Dr. Ross was Dr. Ross long before the cancer came along—oboe master and teacher extraordinaire, with the wit and wisdom of a blunt and colorful standup comedian and inspirational leader all in one.

Musicians are a very close group of individuals. The kinship among us is unique in the familial bonds. While we compete against others and ourselves to work towards the elusive goal of perfection, we are also truly not in competition with anyone. We are generally appreciative and
in awe of the talents that great musicians possess. How can one measure artistry in ways that a foot race or a soccer match can be decided?

According to Dr. Ross, technique certainly wasn’t the measuring stick of a musician’s talents.

“No one will compliment you on your technique,” he would tell me. As a trumpet player—those of us he lovingly referred to by using a cheeky, PG-13 term—he focused on hearing me and my voice through the instrument. Receiving any kind of compliment for playing beautifully was the highest honor. Indeed, one of his most well-known “Ross-isms” was, “When in doubt, play beautifully.”

He told stories about picking out his “date” for the nights when he performed. He would scan the audience as they filed into the performance hall, looking for someone who he knew would need to hear his musical voice for the night. In one particular instance, his orchestral neighbor—who knew his pre-concert ritual—listened as he leaned over and told her, “I’ve found my date for the night.” She asked him to point her out, and he had chosen an elderly woman to play for during the evening’s performance. After the concert ended, he and some colleagues went to dinner when this woman—a complete stranger—entered the restaurant, walked over to
his table, and spoke to him.

She told him how much she enjoyed the concert, and then paid him the utmost compliment:

“I felt like you were playing just for me.”

Such was the magic of his musicianship and personality. His students were always told to play for the “little blue-haired lady” in every audience.

I am a music educator, but I was never part of the Dan Ross oboe studio. However, I was adopted into his extensive musical family, spending numerous Wednesdays enjoying his company for “Wingsday” and frozen yogurt with his students, receiving a Christmas mix CD every year filled with tracks of beautiful music, and helping myself to packages of peanut butter cookies from his stash when I waded through the cane shavings and eclectic decor of his office upon dropping by for a visit. If I needed advice, I didn’t have to ask, because he was offering it freely to a kid who happened to study music at Arkansas State University during just a few years of the nearly five decades he taught there.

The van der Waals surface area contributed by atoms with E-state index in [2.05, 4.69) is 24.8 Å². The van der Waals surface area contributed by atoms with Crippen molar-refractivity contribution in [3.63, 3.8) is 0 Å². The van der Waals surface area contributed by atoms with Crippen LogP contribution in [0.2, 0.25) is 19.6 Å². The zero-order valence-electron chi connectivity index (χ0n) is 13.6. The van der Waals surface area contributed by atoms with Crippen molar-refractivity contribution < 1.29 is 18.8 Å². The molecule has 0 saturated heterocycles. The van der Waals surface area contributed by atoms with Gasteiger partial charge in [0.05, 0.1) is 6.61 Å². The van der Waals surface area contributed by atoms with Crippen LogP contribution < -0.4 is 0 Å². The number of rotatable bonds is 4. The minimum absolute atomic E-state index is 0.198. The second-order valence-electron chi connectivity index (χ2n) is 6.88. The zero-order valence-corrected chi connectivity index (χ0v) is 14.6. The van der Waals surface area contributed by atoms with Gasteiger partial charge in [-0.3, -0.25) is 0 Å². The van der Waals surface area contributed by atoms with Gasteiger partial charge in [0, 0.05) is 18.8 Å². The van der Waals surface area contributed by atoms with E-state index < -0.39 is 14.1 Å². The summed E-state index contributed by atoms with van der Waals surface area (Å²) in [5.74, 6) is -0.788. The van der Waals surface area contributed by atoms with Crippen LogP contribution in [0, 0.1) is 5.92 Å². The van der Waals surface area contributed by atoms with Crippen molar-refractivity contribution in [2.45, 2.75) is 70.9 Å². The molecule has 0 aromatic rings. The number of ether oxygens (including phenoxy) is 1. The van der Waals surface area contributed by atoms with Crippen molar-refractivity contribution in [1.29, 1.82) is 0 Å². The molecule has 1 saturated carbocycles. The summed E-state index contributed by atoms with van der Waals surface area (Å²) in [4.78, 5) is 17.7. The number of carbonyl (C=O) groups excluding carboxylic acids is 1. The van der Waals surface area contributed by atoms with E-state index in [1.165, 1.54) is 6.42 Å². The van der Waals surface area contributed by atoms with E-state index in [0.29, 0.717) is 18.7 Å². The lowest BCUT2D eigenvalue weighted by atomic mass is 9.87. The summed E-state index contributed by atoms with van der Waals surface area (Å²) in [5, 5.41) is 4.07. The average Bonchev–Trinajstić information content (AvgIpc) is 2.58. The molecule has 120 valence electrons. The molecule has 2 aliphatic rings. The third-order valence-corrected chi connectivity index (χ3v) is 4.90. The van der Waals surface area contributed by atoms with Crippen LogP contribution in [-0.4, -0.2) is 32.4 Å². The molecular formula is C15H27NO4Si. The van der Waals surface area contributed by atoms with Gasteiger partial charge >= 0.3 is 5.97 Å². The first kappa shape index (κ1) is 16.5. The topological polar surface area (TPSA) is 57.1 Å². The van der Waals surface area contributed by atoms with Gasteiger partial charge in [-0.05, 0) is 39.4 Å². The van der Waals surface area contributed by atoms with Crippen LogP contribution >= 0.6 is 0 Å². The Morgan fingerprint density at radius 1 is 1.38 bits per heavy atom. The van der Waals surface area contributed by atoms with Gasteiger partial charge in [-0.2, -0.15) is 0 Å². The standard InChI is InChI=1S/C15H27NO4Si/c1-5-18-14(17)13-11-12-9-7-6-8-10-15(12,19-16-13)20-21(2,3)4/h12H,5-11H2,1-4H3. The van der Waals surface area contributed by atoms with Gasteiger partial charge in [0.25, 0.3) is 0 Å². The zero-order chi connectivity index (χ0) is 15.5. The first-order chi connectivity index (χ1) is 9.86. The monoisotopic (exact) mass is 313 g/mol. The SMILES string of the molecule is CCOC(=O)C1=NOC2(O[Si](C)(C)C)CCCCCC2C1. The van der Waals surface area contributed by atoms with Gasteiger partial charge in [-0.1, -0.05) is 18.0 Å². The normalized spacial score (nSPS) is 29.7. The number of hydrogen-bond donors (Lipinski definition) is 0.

I have to believe that the most unique aspect of my own stories about Dr. Ross is that they are not unique. Virtually every person who met him could share a similar story about his special ability to make you feel like the most important person he knew.

In 2017, he gave a video interview for ASU as a featured faculty researcher. He was explaining a bit about the gouging machines he had developed for double reed players. While it was a brief interview, he closed with remarks and reflections about his teaching career and his bouts with cancer.

“I don’t want to retire. I mean, when I go do classes—and this may sound stupid to you—but I explain to the students, ‘Do whatever you’ll enjoy.’ I said…in 2000, 2001, I had colon cancer, I had surgery, I had eight months of chemo, and at the end of all that, the first day of class, the fall of 2001, chemo doctor called me in, the first words out of his mouth, ‘You’re not gonna make it.’ Year and a half, two years at the absolute best. And my first thought was, ‘Boy, it’s been a quick trip.’ But my next thought was, ‘That’s okay. I’m still the luckiest person in the world ‘cause I got to do in life exactly what I loved the most. Not many people can say that. I love what I do.”

I say we were the lucky ones. Lucky to have crossed paths with such a remarkably gifted human being that we could call our mentor, our friend, and our teacher.

Rest easy, Dr. Ross.